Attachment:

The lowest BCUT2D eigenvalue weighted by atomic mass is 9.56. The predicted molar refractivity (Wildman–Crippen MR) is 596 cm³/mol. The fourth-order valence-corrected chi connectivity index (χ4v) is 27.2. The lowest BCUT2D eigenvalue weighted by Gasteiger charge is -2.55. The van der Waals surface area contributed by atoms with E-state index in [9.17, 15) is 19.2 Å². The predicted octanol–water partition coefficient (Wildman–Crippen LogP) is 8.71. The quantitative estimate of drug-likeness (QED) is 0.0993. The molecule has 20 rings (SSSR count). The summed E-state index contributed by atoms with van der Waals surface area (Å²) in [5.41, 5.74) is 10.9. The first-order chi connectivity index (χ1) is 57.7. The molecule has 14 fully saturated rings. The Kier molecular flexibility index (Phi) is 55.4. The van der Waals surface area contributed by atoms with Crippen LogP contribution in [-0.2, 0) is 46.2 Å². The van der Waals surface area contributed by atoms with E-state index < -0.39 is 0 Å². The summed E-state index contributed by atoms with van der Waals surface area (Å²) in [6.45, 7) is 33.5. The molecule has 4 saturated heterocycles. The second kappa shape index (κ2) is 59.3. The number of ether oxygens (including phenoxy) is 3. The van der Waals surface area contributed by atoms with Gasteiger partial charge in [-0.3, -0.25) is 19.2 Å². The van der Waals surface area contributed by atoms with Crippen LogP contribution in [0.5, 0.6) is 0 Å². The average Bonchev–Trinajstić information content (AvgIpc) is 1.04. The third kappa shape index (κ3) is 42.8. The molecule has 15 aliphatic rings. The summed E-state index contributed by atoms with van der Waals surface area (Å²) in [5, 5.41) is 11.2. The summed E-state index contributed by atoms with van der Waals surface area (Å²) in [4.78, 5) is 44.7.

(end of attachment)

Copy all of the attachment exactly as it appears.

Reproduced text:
The lowest BCUT2D eigenvalue weighted by atomic mass is 9.56. The predicted molar refractivity (Wildman–Crippen MR) is 596 cm³/mol. The fourth-order valence-corrected chi connectivity index (χ4v) is 27.2. The lowest BCUT2D eigenvalue weighted by Gasteiger charge is -2.55. The van der Waals surface area contributed by atoms with E-state index in [9.17, 15) is 19.2 Å². The predicted octanol–water partition coefficient (Wildman–Crippen LogP) is 8.71. The quantitative estimate of drug-likeness (QED) is 0.0993. The molecule has 20 rings (SSSR count). The summed E-state index contributed by atoms with van der Waals surface area (Å²) in [5.41, 5.74) is 10.9. The first-order chi connectivity index (χ1) is 57.7. The molecule has 14 fully saturated rings. The Kier molecular flexibility index (Phi) is 55.4. The van der Waals surface area contributed by atoms with Crippen LogP contribution in [-0.2, 0) is 46.2 Å². The van der Waals surface area contributed by atoms with E-state index < -0.39 is 0 Å². The summed E-state index contributed by atoms with van der Waals surface area (Å²) in [6.45, 7) is 33.5. The molecule has 4 saturated heterocycles. The second kappa shape index (κ2) is 59.3. The number of ether oxygens (including phenoxy) is 3. The van der Waals surface area contributed by atoms with Gasteiger partial charge in [-0.3, -0.25) is 19.2 Å². The van der Waals surface area contributed by atoms with Crippen LogP contribution in [0.5, 0.6) is 0 Å². The average Bonchev–Trinajstić information content (AvgIpc) is 1.04. The third kappa shape index (κ3) is 42.8. The molecule has 15 aliphatic rings. The summed E-state index contributed by atoms with van der Waals surface area (Å²) in [5, 5.41) is 11.2. The summed E-state index contributed by atoms with van der Waals surface area (Å²) in [4.78, 5) is 44.7.